When it comes to objective, non-biased perceptions of my fellow human
beings, I pride myself on my lack of bias. If three men in plaid
Walmart shirts knock me down, kick me passionately in the ribs, and
from my battered body remove my wallet – believe it or not – I would
not hate the next human being I met wearing a plaid Walmart shirt!
There, does that establish my neutrality of observation?
And much of my observation is focused on gender issues. I postulated
the counter culture observation that women are different from men.
Sure women can serve in the military, operate a jackhammer, and even
solve a quadratic equation. So, don’t get me wrong, we’re not talking
about inferiority, but simply about differences. Physiologically,
they are obvious. My Uncle Max in his underwear is obviously
different from Aunt Mamie. But we’re talking subtleties. I was the
first researcher in this field to notice – get this – that women
cannot effectively wink. They have a tendency to close both eyes,
which is improper. I’ve even met women who used their hand to hold
open the non-winking eye. My friends, when I brought this egregious
situation to their attention, immediately and cruelly attacked my
experimental modus operandi. (Scientists are always skeptical of
results THEY didn’t discover.)
The Journal of Gender Differences headlined my observation on its
cover. My jealous co-workers immediately attacked my sample size of
two, my wife and my granddaughter. I thought it was clever of me to
cover the extremities of age. Due to this furor among behaviorists,
the Journal retracted my conclusion when they found I had mistakenly
cited 2,000 subjects instead of two. Big deal. Two or two thousand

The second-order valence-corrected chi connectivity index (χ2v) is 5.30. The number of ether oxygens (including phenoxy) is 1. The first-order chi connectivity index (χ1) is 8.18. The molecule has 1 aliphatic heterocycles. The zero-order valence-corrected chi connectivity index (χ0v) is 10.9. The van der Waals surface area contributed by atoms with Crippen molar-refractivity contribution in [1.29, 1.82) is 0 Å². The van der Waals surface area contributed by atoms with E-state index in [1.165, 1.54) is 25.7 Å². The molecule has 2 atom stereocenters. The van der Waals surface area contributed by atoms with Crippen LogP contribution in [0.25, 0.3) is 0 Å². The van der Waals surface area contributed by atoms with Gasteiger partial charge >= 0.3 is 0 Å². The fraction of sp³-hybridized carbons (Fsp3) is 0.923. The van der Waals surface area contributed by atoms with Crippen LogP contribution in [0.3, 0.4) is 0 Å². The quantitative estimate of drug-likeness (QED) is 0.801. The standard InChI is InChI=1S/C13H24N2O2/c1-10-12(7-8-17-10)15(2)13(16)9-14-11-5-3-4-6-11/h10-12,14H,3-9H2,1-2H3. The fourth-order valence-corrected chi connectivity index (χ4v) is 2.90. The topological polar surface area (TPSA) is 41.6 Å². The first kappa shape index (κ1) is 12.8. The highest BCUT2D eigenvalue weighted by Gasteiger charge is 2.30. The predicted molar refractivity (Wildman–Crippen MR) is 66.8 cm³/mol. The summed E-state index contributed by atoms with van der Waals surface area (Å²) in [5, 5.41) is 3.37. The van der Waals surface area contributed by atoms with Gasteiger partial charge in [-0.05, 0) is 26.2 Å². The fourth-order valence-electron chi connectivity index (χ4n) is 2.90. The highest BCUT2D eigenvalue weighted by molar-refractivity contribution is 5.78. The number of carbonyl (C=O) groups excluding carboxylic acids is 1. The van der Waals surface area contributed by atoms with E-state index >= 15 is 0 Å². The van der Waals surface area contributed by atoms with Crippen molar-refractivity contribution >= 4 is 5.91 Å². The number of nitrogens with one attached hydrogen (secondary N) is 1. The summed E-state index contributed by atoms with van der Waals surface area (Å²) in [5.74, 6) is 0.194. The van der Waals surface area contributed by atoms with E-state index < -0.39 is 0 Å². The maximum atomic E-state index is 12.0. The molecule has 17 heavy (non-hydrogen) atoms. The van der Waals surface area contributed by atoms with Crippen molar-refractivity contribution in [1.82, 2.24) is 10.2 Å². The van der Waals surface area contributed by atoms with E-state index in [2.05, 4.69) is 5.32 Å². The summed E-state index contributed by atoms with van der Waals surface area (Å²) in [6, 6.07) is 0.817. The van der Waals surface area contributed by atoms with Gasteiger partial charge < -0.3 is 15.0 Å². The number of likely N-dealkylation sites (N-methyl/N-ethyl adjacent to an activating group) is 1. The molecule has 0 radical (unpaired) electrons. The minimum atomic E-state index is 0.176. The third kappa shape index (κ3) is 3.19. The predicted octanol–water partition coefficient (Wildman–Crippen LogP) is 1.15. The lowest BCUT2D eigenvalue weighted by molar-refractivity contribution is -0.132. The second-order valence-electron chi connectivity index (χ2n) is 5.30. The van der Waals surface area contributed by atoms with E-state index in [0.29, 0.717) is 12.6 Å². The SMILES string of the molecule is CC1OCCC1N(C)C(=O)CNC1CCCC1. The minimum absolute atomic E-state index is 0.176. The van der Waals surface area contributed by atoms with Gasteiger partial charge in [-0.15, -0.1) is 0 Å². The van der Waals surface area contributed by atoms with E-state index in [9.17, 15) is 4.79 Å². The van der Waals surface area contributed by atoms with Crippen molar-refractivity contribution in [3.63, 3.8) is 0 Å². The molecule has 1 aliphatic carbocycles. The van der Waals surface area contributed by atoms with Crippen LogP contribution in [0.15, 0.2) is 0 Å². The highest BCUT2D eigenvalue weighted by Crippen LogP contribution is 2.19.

or two million. It was still a worthy scientific contribution – as
important as that government funded study showing that women DO NOT
paint their nails while driving.
But despite my defeat on the no-wink issue, I’ve got a new hypothesis
as solid as a rock and it’s not like I’ve made up my mind before
viewing the experimental data. The idea first came from a sample of
one – my lovely wife. Yes, sample size one. Then another experiment.
I know I’ve nailed this one. I’ll send it off to the Journal of
Gender Differences this week. It’s simple and it’s based on a sample
size of eight – eight, not two. Hypothesis: No woman watching a TV
movie of normal length has ever seen the end of the movie. Why? The
answer is elementary, Watson. She falls asleep on the couch every
time. No matter the movie, no matter the cast, she’s a goner in
thirty minutes to an hour. This covers all female species, wives,
girlfriends, aunts, nieces, friends, or your female feline. It never
fails. I’ll set up the experiment in my living room. First, a large
supper, then I’ll seat my female guests in our most comfortable
armchairs. Next, the movie. Then: The Big Sleep. The scenario is
always the same. 1) Excited chatter about the entertainment to come.
2) Total silence. 3) The soft sound of deep and rhythmic breathing.
No, my wife does not snore. I then ask a few clever questions to
deduce when she left the world of the waking.
And in my thesis to prove this scientific observation that I expect to
verify, I must answer the “why” question. My answer is the soul of
simplicity expressed in that old rubric: “A man works from sun to
sun. A woman’s work is never done.” You’re shuffling papers at work
– she’s doing the same or similar stuff and on top of that, in most
marriages she’s also provisioning the house, washing your clothes, and
preparing meals. Funny thing, as predictable as her snooze on the
couch, it never happens at the theatre. Another gender difference;
it’s as though the frugal, thoughtful planner who is your wife or
friend, mentally resolved to get her money’s worth. “This cost me ten
bucks. I’m gonna enjoy every minute of it.”
Wait till the Journal sees this insight into the female psyche. Next
investigation: Why does it take them so long to get out of the car.
I really know, but I guess I oughta do the experiment before I reveal
The humor of Ted, the Scribbler on the Roof, appears in newspapers around the U.S., on National Public Radio in Huntsville, Alabama and numerous web sites.